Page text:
I really love physics puzzle video games. The general pattern for physics puzzlers is that you have a fairly small set of tools that alter some fundamental law, like gravity, and you use them to get to the other side of the room. The puzzles are quite separate from each other, and there is no metapuzzle. You walk into a chamber, you solve the puzzle, you walk out. None of this wondering if you’re did the puzzle wrong or it’s just a tree you walked in to, no metagame (I’m looking at you, The Witness. Either be a book of mazes or have a story, doing neither is annoying), just a puzzle to solve with a little reward pellet when you’re done. I have enough things in my day where it’s not even clear if I’m solving the correct problem, I don’t need that from my leisure activities.
The example you’re most likely to be familiar with is Portal.
Thomas Was Alone uses a couple of my favorite themes, including disparate people (rectangles) bonding together to solve a problem, and entwined moral and practical leveling up. The puzzle solving of using different rectangles to get them all where they need to go becomes a metaphor for social cooperation in really impressive ways. It is the first game I ever went through to get the collectibles not because I wanted the reward pellet from getting 100% completion, but just because I wanted to spend more time in the world. So you can imagine my excitement when I found out the creator, Tom Bithell, had a new game coming out, and by coming out I mean came out a year and a half ago and was in a Humble Bundle, because I am not super up on my video game releases.
Story wise, Volume is no Thomas Was Alone, and I think that’s true even accounting for the facts that I was playing during a truly awful week, and Thomas was Alone‘s story couldn’t have targeted me better if it tried. If you removed the story from both Volume is clearly the better the game, but part of what made Thomas Was Alone work was the superb integration between story and mechanics, so that’s not really fair.
But Volume‘s gameplay is excellent. You play a thief playing a AI-driven simulation of stealing (but are also actually stealing? To be honest I wasn’t paying attention. Oh, apparently you’re simulating it to show other people how to steal and then they do? That explains the moralizing at the end) from people who totally deserve it. If you filmed the results it would look a lot like a wireframe of a Bugs Bunny Cartoons. Guards can only see in a very prescribed area, so often the best thing to do walk directly behind them. If you enter their line of sight they will chase you, but if you leave it for long enough they will give up, which led to a couple of really entertaining chases where I ran around columns perfectly opposite them until they gave up. The game pokes fun at the simplifications it made- “I didn’t have the money to illustrate a bunch of objects so just pretend each of these identical gems is something different”, “Yes, transporters are impossible, but stairs are hard to code please just go with it.”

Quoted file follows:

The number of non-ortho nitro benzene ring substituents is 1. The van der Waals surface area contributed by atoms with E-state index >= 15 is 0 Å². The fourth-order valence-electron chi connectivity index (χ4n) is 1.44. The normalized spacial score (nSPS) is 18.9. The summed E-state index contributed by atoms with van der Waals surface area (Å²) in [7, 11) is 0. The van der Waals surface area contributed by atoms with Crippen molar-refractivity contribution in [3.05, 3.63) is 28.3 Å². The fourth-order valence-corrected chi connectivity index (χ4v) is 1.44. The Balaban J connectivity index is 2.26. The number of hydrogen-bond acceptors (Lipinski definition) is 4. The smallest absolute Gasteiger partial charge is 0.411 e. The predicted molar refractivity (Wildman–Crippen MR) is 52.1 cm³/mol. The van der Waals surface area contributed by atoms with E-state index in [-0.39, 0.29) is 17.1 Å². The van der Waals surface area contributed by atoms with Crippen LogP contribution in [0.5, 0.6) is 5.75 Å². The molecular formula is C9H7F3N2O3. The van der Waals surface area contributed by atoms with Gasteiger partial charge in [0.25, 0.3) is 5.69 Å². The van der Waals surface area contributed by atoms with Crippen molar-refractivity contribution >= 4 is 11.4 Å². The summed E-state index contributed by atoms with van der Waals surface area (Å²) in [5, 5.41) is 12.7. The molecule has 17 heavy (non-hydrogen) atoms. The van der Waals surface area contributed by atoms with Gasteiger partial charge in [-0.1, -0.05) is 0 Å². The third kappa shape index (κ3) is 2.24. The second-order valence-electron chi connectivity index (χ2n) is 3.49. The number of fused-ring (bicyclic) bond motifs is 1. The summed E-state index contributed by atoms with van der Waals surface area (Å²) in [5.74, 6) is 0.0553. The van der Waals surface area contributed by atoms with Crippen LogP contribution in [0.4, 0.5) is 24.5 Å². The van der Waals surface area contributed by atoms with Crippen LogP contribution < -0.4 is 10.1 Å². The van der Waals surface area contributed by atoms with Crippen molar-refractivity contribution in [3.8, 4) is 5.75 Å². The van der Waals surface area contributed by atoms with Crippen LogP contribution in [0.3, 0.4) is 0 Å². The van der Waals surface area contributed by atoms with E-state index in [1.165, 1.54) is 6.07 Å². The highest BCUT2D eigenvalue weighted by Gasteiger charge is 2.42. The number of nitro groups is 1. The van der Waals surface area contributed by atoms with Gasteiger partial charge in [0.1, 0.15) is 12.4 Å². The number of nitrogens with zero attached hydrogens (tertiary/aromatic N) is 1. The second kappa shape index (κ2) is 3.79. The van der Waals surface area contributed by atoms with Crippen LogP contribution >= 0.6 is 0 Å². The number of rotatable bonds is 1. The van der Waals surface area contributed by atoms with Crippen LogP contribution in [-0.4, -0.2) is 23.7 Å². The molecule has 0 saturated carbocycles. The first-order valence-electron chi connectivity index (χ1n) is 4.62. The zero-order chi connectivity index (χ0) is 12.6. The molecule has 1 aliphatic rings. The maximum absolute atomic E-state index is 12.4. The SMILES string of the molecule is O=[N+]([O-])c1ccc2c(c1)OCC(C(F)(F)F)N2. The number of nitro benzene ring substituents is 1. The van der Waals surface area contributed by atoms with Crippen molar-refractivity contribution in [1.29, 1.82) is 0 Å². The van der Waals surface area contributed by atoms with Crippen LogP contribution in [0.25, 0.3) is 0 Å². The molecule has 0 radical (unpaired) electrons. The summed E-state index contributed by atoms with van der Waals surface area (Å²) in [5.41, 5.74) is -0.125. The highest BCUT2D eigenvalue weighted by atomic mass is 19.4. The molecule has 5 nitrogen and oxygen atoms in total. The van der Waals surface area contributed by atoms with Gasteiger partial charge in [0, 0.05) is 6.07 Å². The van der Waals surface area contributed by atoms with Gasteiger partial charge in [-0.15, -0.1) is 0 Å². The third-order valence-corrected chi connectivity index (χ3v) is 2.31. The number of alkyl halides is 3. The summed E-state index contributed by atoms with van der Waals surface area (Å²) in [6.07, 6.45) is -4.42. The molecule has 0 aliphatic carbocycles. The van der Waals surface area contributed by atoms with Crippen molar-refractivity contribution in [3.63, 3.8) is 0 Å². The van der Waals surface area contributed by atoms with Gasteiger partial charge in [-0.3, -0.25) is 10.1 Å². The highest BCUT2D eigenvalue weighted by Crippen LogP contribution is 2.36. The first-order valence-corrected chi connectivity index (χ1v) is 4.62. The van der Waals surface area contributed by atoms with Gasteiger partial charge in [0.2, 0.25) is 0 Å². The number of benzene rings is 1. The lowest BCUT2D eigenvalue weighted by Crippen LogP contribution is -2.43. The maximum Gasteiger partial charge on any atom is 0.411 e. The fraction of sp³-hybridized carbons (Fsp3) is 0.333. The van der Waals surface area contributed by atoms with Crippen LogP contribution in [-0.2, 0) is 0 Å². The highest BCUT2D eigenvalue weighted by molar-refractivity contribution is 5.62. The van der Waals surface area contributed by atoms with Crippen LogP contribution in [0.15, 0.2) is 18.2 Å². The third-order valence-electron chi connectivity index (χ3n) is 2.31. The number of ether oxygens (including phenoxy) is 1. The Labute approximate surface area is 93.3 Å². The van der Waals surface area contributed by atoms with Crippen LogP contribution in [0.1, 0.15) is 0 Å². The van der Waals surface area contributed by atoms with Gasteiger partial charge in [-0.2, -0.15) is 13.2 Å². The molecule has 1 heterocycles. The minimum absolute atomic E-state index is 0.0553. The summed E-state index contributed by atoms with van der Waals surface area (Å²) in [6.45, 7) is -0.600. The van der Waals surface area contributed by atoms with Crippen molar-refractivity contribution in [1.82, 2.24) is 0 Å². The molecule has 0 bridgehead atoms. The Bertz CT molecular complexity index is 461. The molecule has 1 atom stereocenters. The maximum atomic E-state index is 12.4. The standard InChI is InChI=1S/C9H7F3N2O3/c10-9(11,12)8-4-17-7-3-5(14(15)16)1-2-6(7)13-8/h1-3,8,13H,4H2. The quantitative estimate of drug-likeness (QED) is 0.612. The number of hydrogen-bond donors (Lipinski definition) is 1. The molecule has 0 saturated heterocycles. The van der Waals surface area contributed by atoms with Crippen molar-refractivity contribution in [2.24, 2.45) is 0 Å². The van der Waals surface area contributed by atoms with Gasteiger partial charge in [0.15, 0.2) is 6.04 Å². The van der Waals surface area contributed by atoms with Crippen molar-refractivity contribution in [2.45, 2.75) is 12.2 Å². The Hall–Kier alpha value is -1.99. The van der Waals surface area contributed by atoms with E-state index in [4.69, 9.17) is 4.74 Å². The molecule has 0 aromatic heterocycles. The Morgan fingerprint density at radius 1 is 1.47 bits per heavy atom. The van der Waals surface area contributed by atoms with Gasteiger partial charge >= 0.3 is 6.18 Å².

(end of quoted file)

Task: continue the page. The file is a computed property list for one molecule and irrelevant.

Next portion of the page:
You’re given a variety of tools to manipulate the guards, like a bugle to create sound far away from you, and a way to generate a ghost of you running away so the guards will chase it (this one is a mixed blessing because it makes the guards more vigilant). The tools vary dramatically in entertainment value: I found the stun gun was no fun at all, because it removed the need for planning. Encounter a problem? Shoot it. It doesn’t even take that long to recharge. But the stunning tripwire was fantastic. Figuring out where to place it so you have as much time to run past the guard to your goal as possible and then lure them to it without getting shot is hard.
Like Thomas Was Alone and unlike every other puzzle game I’ve ever played, I completed Volume without once looking at a walkthrough. For Thomas this was pretty clearly because the puzzles were easy; for Volume I think it’s at least partly really excellent design. I didn’t know how to solve everything right away, but I always had more ideas of things to try. None of this staring at a brick wall wondering what the hell I’m supposed to do (I’m looking at you Fez).
If I had one complaint about Volume that wasn’t about the lack of the magic of friendship, it would be that you don’t get enough time with any one mechanic. I wish the game had had more confidence that the puzzles were fun and it didn’t need to keep feeding me novelty. Luckily there is an ecosystem of user-made levels that I can only assume solves this exact problem.
So I heartily recommend Volume. While I’m at it, if you like this type of game you’ll probably love Swapper, which might be more fun mechanically than even Portal and has narrative/mechanic integration to rival Thomas Was Alone, although this time the narrative is about watching your body die horribly over and over again, which is somewhat easier to represent in gameplay. And for people like me who will enjoy even mid-tier representatives of the genre, Q.U.B.E is totally adequate.